Dennis Lehane is no stranger to success. His books “Shutter Island,” “Mystic River” and “Gone, Baby, Gone” have been made into films directed by no less than Martin Scorsese, Clint Eastwood and Ben Affleck.
The best-selling novelist, whose latest book is “Moonlight Mile,” appears in conversation with author Eddie Muller, founder of San Francisco’s annual Noir City Film Festival, on Thursday in a presentation sponsored by Litquake and the Film Noir Foundation.
Crime and its relationship to the human psyche are core elements of Lehane’s work, which is often praised for its razor-sharp portrayals of cities — sharing parallels with film noir.
“They feed into each other,” Lehane says of film noir and noir literature.
He adds, “I think we’re all fascinated by mortal events, by stories in which the stakes are very dire. You don’t truly know someone until you see how they react to a pressure point. That’s what drama is.”
Lehane is also quick to point out that noir attracts a different audience from either the “cozy mystery” or a whodunit thriller where the good guy always gets his man.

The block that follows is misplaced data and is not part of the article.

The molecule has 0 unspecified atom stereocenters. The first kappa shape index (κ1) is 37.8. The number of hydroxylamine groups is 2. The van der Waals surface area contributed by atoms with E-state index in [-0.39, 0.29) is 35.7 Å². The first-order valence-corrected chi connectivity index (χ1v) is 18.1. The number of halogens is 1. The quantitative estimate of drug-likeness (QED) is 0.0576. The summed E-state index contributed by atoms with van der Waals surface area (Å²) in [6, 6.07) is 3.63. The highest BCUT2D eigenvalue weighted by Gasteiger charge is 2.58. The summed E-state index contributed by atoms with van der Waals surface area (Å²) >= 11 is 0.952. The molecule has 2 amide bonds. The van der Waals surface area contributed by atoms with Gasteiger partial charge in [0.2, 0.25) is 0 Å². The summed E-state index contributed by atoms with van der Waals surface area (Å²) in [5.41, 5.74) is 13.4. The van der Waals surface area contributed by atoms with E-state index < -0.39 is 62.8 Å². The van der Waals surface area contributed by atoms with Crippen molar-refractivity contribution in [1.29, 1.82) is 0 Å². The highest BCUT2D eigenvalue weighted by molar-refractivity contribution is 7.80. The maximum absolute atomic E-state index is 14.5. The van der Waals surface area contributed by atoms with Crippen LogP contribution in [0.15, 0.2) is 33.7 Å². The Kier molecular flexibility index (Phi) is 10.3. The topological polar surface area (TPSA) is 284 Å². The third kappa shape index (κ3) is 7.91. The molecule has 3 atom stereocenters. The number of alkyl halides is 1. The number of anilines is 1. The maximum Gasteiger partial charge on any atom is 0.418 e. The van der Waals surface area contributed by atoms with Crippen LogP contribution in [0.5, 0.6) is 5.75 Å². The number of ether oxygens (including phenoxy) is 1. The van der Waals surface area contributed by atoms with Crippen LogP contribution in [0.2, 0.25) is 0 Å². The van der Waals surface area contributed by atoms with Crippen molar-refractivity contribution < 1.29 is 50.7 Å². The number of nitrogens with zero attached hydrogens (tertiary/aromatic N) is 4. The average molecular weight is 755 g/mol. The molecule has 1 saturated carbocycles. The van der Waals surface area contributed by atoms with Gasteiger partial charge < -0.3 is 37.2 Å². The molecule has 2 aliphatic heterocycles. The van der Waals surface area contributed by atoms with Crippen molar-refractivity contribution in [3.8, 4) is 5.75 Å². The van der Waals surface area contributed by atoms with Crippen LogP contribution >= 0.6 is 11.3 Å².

“It’s comfort food, and it’s an example of a kind of wish fulfillment,” says Lehane. “I like it, but noir is very much a working-class tragedy. It’s saying, ‘The world is not OK, it’s very rigged, and one man cannot beat the machine, but maybe he tries.’”
In “Moonlight Mile,” Lehane revisits a case from “Gone, Baby, Gone,” bringing back detective duo Patrick Kenzie and Angela Gennaro investigating the disappearance of a teenager, who in the first novel has gone missing as a 4-year old.
Lehane did not at first envision “Moonlight Mile” as second part to the story.
“I never had a follow-up in mind,” Lehane says. “It just sort of happened. It started talking to me again, and this case seemed interesting to revisit.”
Where: Herbst Theatre, 401 Van Ness Ave., San Francisco
When: 7 p.m. Thursday
Tickets: $12 to $15
Contact: (415) 392-4400, www.cityboxoffice.com, www.litquake.org